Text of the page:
It never fails; a big game is on the way, heavily promoted by the publisher and the media. But wait, instead of dishing out the already steep sixty dollars for the game itself, why not spend a hundred dollars or more to get a few extra useless paraphernalia, or some mediocre in-game exclusives. Take Skyrim's hefty box as a prime example—a hundred and fifty dollars (half the cost of a console, mind you) for a dragon statuette that will stare at you despairingly as it collects dust, an art book you'll flip through once then use as a mouse pad, and a cloth map probably better served as a cleanup towel.
Granted, nobody is obligated to buy into the upsale, but for those diehard fans of the game or series, is it really worth the extra chunk of change? If you're crying out, "Yes!" right now, then let me ask you why you need those extra collector's edition gifts right away. Is it for bragging rights, so you can flaunt your exclusive prizes in front of your friends who've only purchased the base game? Most could care less about your toys—they're still playing the same game—and now you've been demoted to the sucker of the group.
Others consider themselves collectors, or want the items for personal satisfaction, but there's a smarter way to get them. Looking at Skyrim again, that same hundred-and-fifty-dollar bundle can now be found for as low as eighty dollars, only three months after the game's launch. So instead of pouncing at the dragon as soon as it hatched from the egg, you could have just bought the game at launch, waited a couple months, then bought the collector's edition and still have paid less altogether. And now you have an extra copy of the game to either sell cheap to a friend who's still on the fence about the game purchase, or even give the extra copy away, potentially finagling an IOU in the process.
We also can't forget how particular gamers are about their collector's editions. Some of us like those nifty tangible items to stare at when we plop down to play, others like the extra in-game perks, and some like a little of both. So why do the strings have to be tied so tight? What would be absolutely ideal (granted, it'll likely never happen), would be a sort of create-your-own collector's edition. Start with the game itself, and then have an assortment or collectables or in-game items to choose from. Put a price point on the individual extras and let us make our special edition as big or small as we like. It's strategically smart from a business perspective because the biggest fans will likely still dish out more to have everything, but at least everyone would get what they'd want, and we'd all be happy.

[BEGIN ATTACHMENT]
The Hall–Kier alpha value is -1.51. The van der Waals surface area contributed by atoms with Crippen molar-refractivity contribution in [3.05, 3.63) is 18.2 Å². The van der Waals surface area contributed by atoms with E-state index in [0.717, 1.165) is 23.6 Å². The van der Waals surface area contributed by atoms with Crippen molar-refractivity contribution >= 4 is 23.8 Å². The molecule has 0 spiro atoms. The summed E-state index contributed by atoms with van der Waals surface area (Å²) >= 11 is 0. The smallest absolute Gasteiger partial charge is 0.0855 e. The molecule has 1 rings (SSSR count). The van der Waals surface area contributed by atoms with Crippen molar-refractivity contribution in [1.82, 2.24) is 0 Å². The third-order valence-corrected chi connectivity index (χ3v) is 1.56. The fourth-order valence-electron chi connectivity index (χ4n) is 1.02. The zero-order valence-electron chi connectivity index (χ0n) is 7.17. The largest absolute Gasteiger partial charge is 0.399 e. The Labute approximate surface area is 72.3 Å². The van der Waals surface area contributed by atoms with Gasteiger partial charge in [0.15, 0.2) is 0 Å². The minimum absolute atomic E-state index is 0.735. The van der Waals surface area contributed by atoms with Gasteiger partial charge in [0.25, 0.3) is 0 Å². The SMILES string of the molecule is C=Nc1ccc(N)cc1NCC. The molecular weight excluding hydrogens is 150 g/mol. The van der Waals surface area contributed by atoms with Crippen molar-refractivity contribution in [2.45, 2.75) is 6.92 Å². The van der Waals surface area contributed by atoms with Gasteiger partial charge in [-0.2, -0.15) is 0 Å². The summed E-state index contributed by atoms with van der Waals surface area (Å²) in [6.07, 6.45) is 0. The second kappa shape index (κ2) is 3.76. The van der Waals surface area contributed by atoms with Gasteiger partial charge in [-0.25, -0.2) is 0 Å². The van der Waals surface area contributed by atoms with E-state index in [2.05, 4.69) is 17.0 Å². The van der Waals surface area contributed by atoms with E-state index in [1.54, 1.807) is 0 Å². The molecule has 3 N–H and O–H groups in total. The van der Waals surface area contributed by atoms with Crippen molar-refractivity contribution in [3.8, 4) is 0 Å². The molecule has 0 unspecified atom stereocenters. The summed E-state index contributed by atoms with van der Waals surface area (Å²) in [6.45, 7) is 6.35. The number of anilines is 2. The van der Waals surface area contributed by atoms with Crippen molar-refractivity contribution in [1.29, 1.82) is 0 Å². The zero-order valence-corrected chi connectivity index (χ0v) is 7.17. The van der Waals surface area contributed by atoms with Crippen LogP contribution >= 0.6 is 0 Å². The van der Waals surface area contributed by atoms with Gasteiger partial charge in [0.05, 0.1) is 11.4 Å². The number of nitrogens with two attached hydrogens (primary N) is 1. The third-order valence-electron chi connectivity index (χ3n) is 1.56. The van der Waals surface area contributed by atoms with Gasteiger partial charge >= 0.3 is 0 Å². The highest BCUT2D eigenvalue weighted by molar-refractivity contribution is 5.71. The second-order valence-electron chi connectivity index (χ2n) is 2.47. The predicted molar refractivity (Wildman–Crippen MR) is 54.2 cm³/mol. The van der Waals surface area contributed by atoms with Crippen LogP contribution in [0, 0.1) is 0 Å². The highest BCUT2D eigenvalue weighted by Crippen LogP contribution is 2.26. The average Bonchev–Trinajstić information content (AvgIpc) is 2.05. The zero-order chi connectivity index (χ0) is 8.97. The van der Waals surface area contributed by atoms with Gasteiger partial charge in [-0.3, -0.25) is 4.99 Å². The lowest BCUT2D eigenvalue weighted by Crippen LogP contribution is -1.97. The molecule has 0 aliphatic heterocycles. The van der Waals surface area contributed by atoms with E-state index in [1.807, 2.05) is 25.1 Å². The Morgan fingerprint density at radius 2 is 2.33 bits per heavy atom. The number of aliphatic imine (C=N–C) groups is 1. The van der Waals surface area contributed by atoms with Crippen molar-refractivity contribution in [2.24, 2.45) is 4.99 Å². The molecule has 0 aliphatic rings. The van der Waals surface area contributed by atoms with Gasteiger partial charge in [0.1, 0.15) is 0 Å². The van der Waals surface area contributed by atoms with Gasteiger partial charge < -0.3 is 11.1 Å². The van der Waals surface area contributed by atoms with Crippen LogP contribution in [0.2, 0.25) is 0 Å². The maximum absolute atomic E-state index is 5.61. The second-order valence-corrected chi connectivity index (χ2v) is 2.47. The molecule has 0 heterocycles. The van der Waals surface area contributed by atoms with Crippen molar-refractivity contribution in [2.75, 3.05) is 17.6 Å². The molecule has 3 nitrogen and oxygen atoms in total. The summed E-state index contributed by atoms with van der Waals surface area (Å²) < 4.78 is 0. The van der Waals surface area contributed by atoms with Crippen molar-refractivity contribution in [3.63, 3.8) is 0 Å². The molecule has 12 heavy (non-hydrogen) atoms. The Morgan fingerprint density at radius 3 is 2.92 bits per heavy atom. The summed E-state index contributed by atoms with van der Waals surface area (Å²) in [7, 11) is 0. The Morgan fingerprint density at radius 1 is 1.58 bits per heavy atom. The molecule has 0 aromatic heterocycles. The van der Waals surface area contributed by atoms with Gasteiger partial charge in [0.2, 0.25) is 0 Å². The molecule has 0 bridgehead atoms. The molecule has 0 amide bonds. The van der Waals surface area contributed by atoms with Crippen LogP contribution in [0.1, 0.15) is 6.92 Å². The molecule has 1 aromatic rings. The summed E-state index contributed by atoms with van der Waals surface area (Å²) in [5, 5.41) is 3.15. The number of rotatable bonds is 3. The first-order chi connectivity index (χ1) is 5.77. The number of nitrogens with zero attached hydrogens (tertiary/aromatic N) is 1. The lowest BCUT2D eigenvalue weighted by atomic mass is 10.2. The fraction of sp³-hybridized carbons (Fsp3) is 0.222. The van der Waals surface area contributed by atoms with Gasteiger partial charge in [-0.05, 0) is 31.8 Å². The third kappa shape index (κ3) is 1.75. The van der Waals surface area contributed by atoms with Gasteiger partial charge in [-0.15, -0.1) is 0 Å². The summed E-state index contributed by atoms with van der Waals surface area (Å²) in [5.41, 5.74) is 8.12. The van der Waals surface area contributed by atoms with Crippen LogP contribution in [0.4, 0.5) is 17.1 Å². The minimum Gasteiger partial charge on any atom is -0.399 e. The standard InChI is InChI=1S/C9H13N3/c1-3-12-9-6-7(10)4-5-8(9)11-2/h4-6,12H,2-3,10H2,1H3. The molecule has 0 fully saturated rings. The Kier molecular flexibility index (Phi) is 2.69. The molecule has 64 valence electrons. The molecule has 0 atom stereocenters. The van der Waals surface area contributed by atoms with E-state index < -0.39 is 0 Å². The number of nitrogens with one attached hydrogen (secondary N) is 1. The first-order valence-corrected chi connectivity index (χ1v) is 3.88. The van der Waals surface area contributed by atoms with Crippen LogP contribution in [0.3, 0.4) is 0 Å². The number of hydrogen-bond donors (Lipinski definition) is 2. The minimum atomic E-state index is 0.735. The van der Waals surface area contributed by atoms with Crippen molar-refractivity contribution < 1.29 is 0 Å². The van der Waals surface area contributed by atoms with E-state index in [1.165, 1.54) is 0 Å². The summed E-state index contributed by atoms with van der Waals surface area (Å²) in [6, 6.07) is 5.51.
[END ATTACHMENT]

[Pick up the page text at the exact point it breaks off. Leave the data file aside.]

Of course, the final group of collector's edition go-getters are looking to make a profit, caring nothing about the personal value of the items, only turning right around and selling the extra pack-ins on eBay. It may prove fruitful, but not for many sellers, since gamers are getting smart to the idea that retail prices of the bundles drop quickly, and they'd do best to wait and have their own freshly wrapped, untouched collectables.
The fact is, collector's editions will always be around, because there will always be an audience of hungry supporters or savvy resellers who purchase the boxed sets for their own inscrutable purposes. But the feedback between developer and consumer is always lacking. If a real forum were opened and popularized to ask what we really want for our extra money before the launch, maybe we'd finally be able to have a legitimate collector's edition that makes everyone happy. In fact, maybe I'll start that forum myself...
Nah, I'll just go play my game now.
Date: February 27, 2012
*The views expressed within this article are solely the opinion of the author and do not express the views held by Cheat Code Central. This week's is also purely a work of fiction*